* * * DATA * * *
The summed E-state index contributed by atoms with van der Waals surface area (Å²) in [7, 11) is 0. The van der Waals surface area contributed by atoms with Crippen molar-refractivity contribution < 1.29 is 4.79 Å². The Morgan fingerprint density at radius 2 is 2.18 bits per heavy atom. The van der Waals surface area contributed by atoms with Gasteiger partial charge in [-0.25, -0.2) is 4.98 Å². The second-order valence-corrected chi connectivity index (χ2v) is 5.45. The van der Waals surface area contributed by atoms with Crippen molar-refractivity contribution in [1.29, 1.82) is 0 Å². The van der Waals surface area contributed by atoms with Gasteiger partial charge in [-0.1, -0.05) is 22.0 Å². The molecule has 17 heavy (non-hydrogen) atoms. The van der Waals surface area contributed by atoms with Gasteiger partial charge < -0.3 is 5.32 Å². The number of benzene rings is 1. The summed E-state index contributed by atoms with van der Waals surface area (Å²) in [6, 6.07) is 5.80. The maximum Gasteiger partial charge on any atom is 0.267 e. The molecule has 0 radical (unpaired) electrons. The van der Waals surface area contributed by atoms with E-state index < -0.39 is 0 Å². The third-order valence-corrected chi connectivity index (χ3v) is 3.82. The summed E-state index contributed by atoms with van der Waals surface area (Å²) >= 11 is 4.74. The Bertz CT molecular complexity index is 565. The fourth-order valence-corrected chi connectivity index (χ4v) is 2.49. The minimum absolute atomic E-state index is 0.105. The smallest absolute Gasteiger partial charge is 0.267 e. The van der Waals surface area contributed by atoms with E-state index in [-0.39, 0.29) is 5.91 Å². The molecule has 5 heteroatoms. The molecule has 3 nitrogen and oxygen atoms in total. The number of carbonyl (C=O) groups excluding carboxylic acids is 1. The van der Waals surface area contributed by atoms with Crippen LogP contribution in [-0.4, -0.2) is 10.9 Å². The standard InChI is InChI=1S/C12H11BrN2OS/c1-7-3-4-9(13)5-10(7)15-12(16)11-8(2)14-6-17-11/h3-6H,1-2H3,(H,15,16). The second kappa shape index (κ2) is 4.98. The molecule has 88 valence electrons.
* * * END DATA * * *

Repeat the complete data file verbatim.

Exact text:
The summed E-state index contributed by atoms with van der Waals surface area (Å²) in [7, 11) is 0. The van der Waals surface area contributed by atoms with Crippen molar-refractivity contribution < 1.29 is 4.79 Å². The Morgan fingerprint density at radius 2 is 2.18 bits per heavy atom. The van der Waals surface area contributed by atoms with Gasteiger partial charge in [-0.25, -0.2) is 4.98 Å². The second-order valence-corrected chi connectivity index (χ2v) is 5.45. The van der Waals surface area contributed by atoms with Crippen molar-refractivity contribution in [1.29, 1.82) is 0 Å². The van der Waals surface area contributed by atoms with Gasteiger partial charge in [-0.1, -0.05) is 22.0 Å². The molecule has 17 heavy (non-hydrogen) atoms. The van der Waals surface area contributed by atoms with Gasteiger partial charge < -0.3 is 5.32 Å². The number of benzene rings is 1. The summed E-state index contributed by atoms with van der Waals surface area (Å²) in [6, 6.07) is 5.80. The maximum Gasteiger partial charge on any atom is 0.267 e. The molecule has 0 radical (unpaired) electrons. The van der Waals surface area contributed by atoms with E-state index < -0.39 is 0 Å². The third-order valence-corrected chi connectivity index (χ3v) is 3.82. The summed E-state index contributed by atoms with van der Waals surface area (Å²) >= 11 is 4.74. The Bertz CT molecular complexity index is 565. The fourth-order valence-corrected chi connectivity index (χ4v) is 2.49. The minimum absolute atomic E-state index is 0.105. The smallest absolute Gasteiger partial charge is 0.267 e. The van der Waals surface area contributed by atoms with E-state index in [-0.39, 0.29) is 5.91 Å². The molecule has 5 heteroatoms. The molecule has 3 nitrogen and oxygen atoms in total. The number of carbonyl (C=O) groups excluding carboxylic acids is 1. The van der Waals surface area contributed by atoms with Crippen LogP contribution in [-0.4, -0.2) is 10.9 Å². The standard InChI is InChI=1S/C12H11BrN2OS/c1-7-3-4-9(13)5-10(7)15-12(16)11-8(2)14-6-17-11/h3-6H,1-2H3,(H,15,16). The second kappa shape index (κ2) is 4.98. The molecule has 88 valence electrons.